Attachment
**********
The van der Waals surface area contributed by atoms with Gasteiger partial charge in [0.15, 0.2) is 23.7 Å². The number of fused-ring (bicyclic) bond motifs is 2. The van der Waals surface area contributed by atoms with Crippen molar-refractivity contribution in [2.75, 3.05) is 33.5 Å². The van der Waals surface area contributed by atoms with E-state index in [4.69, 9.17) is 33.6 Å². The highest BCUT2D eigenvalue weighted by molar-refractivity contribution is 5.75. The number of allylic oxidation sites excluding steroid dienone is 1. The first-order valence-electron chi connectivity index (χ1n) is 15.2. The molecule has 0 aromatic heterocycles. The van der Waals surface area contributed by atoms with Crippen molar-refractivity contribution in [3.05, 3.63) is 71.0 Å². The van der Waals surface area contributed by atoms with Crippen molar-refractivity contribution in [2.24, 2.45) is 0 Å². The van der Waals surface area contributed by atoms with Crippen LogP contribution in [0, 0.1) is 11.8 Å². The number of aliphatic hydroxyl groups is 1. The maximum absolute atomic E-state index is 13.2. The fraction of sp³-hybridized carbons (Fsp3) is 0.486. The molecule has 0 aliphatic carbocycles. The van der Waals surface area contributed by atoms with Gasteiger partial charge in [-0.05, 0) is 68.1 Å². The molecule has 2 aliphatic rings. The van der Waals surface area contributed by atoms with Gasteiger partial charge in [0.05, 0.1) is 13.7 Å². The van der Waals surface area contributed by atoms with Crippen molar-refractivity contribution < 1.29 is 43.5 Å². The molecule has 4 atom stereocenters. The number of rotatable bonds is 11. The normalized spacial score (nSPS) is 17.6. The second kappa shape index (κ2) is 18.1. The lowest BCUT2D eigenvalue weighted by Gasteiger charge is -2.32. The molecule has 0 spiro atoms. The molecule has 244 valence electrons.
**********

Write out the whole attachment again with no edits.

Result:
The van der Waals surface area contributed by atoms with Gasteiger partial charge in [0.15, 0.2) is 23.7 Å². The number of fused-ring (bicyclic) bond motifs is 2. The van der Waals surface area contributed by atoms with Crippen molar-refractivity contribution in [2.75, 3.05) is 33.5 Å². The van der Waals surface area contributed by atoms with E-state index in [4.69, 9.17) is 33.6 Å². The highest BCUT2D eigenvalue weighted by molar-refractivity contribution is 5.75. The number of allylic oxidation sites excluding steroid dienone is 1. The first-order valence-electron chi connectivity index (χ1n) is 15.2. The molecule has 0 aromatic heterocycles. The van der Waals surface area contributed by atoms with Crippen molar-refractivity contribution in [3.05, 3.63) is 71.0 Å². The van der Waals surface area contributed by atoms with Crippen molar-refractivity contribution in [2.24, 2.45) is 0 Å². The van der Waals surface area contributed by atoms with Crippen LogP contribution in [0, 0.1) is 11.8 Å². The number of aliphatic hydroxyl groups is 1. The maximum absolute atomic E-state index is 13.2. The fraction of sp³-hybridized carbons (Fsp3) is 0.486. The molecule has 0 aliphatic carbocycles. The van der Waals surface area contributed by atoms with Gasteiger partial charge in [-0.05, 0) is 68.1 Å². The molecule has 2 aliphatic rings. The van der Waals surface area contributed by atoms with Gasteiger partial charge in [0.05, 0.1) is 13.7 Å². The van der Waals surface area contributed by atoms with Crippen molar-refractivity contribution < 1.29 is 43.5 Å². The molecule has 4 atom stereocenters. The number of rotatable bonds is 11. The normalized spacial score (nSPS) is 17.6. The second kappa shape index (κ2) is 18.1. The lowest BCUT2D eigenvalue weighted by Gasteiger charge is -2.32. The molecule has 0 spiro atoms. The molecule has 244 valence electrons.